Talking of parking, our choice as best book of 2023 (it will be published in May) is Paved Paradise: How Parking Explains The World. We all intuitively know that the most stressful thing in life (after learning to drive a manual car) is searching for a parking spot when you’re running late, the kiddies are screaming in the back seat, the phone is ringing with what sounds like an emergency call from the school to tell you little River has run off with the music teacher, the auto park feature on your Telsa is stuffed and your roadie is empty.
Journo Henry Grabar spells out how “parking, quite literally, has a death grip on America: each year a handful of Americans are tragically killed by their fellow citizens over parking spots”.
But things used to be worse: “Parking on the curb was not such a great option in those days. In 1990, 147,000 cars were stolen in New York City — one theft for every 50 residents. The revival of Manhattan around the millennium, which often took the form of apartments replacing parking, and the concurrent decline of car thefts, which fell by an astounding 96 per cent between 1990 and 2013, put a lot of pressure on the curb.”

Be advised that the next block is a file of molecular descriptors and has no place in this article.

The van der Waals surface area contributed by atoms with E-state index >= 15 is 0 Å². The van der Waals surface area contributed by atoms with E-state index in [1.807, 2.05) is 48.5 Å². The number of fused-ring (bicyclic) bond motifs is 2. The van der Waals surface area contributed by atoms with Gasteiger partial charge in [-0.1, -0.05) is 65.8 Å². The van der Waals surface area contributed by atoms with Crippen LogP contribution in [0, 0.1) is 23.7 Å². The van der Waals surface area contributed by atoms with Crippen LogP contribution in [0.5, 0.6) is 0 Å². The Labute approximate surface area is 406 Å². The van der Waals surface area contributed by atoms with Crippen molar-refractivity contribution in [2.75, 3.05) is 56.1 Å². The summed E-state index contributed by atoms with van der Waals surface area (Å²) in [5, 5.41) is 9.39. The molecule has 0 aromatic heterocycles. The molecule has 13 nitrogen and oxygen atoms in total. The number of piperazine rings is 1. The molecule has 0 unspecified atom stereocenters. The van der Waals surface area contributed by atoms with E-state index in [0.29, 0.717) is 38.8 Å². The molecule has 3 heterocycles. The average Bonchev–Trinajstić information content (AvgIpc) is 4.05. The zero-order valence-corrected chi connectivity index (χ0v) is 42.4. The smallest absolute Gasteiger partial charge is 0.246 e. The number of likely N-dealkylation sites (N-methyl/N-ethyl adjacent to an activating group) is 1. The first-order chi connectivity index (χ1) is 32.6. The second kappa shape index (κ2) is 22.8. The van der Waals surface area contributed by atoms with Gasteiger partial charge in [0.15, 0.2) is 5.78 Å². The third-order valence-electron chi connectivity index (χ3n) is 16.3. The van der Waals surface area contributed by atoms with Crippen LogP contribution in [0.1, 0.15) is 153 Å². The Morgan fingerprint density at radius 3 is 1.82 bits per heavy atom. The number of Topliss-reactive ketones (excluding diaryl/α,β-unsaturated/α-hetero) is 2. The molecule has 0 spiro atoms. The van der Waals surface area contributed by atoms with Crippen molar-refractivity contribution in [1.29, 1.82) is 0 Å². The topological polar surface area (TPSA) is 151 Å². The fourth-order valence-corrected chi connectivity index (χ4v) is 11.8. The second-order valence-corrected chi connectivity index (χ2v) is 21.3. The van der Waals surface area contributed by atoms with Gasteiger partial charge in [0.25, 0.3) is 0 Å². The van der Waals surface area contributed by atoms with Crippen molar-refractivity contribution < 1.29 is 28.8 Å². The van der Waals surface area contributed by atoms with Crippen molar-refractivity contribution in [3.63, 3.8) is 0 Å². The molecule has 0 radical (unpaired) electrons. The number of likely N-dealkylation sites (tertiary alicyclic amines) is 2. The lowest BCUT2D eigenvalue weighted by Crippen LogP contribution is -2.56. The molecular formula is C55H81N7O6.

Talking of madness, the Melbourne Grand Prix is just 93 days away and is basically sold out except for a few at $4k. But don’t cry. For $1.5m, Wynn Las Vegas will sell you and the family six tickets for the inaugural F1 Las Vegas Grand Prix.
I know we’re all doing it tough. But with power nationalised, a glut of EVs and most fruit and veg prices coming down, you can’t tell me $250k a head is a bit over the top. Look what you get thrown in with the tickets: Four nights in a two-storey, three-bedroom duplex with billiard, dining and fitness rooms; a 3l jeroboam of Dom Perignon and a selection of caviar – and six tickets to the show. Awakening, where the audience joins the quest of the beautiful heroine and her two fellow travellers as they seek to restore beauty and love to the world in a 360-degree theatre infused with modern day myth and magic and performing persons with not many clothes on.
And talking of more madness, head to Paris in February when RM Sotheby’s auctions off a 1965 Alfa Romeo Giulia Tubolare Zagato. I know that only reader Pete Matthews buys Alfas but this example of one of Alfa Romeo’s most successful racing cars would be a steal at around $1.5m.